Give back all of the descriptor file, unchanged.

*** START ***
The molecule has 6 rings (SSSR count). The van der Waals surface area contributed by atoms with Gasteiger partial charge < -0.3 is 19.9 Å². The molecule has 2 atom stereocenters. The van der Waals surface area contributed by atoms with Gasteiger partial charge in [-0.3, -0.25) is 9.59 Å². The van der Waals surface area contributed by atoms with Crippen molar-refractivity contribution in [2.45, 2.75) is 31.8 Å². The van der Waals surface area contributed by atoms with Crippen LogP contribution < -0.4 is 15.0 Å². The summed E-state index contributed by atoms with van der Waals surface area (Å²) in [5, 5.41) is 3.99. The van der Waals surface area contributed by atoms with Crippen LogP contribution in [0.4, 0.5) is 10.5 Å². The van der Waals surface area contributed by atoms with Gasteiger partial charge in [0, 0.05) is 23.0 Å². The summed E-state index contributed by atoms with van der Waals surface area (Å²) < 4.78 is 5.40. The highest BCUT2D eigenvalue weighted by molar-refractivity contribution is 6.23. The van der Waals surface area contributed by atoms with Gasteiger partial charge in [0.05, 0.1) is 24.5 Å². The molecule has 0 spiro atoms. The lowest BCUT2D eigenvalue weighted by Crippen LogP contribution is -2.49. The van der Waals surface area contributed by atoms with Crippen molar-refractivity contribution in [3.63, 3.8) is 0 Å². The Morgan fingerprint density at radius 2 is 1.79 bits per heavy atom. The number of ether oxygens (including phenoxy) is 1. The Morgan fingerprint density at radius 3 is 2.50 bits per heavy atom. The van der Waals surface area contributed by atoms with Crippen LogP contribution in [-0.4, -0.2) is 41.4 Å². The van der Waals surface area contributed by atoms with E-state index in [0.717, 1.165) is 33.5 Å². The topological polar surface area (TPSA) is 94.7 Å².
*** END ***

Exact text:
The molecule has 6 rings (SSSR count). The van der Waals surface area contributed by atoms with Gasteiger partial charge < -0.3 is 19.9 Å². The molecule has 2 atom stereocenters. The van der Waals surface area contributed by atoms with Gasteiger partial charge in [-0.3, -0.25) is 9.59 Å². The van der Waals surface area contributed by atoms with Crippen molar-refractivity contribution in [2.45, 2.75) is 31.8 Å². The van der Waals surface area contributed by atoms with Crippen LogP contribution < -0.4 is 15.0 Å². The summed E-state index contributed by atoms with van der Waals surface area (Å²) in [5, 5.41) is 3.99. The van der Waals surface area contributed by atoms with Crippen LogP contribution in [0.4, 0.5) is 10.5 Å². The van der Waals surface area contributed by atoms with Gasteiger partial charge in [0, 0.05) is 23.0 Å². The summed E-state index contributed by atoms with van der Waals surface area (Å²) < 4.78 is 5.40. The highest BCUT2D eigenvalue weighted by molar-refractivity contribution is 6.23. The van der Waals surface area contributed by atoms with Gasteiger partial charge in [0.05, 0.1) is 24.5 Å². The molecule has 0 spiro atoms. The lowest BCUT2D eigenvalue weighted by Crippen LogP contribution is -2.49. The van der Waals surface area contributed by atoms with Crippen molar-refractivity contribution in [3.63, 3.8) is 0 Å². The Morgan fingerprint density at radius 2 is 1.79 bits per heavy atom. The number of ether oxygens (including phenoxy) is 1. The Morgan fingerprint density at radius 3 is 2.50 bits per heavy atom. The van der Waals surface area contributed by atoms with Crippen LogP contribution in [-0.4, -0.2) is 41.4 Å². The van der Waals surface area contributed by atoms with E-state index in [0.717, 1.165) is 33.5 Å². The topological polar surface area (TPSA) is 94.7 Å².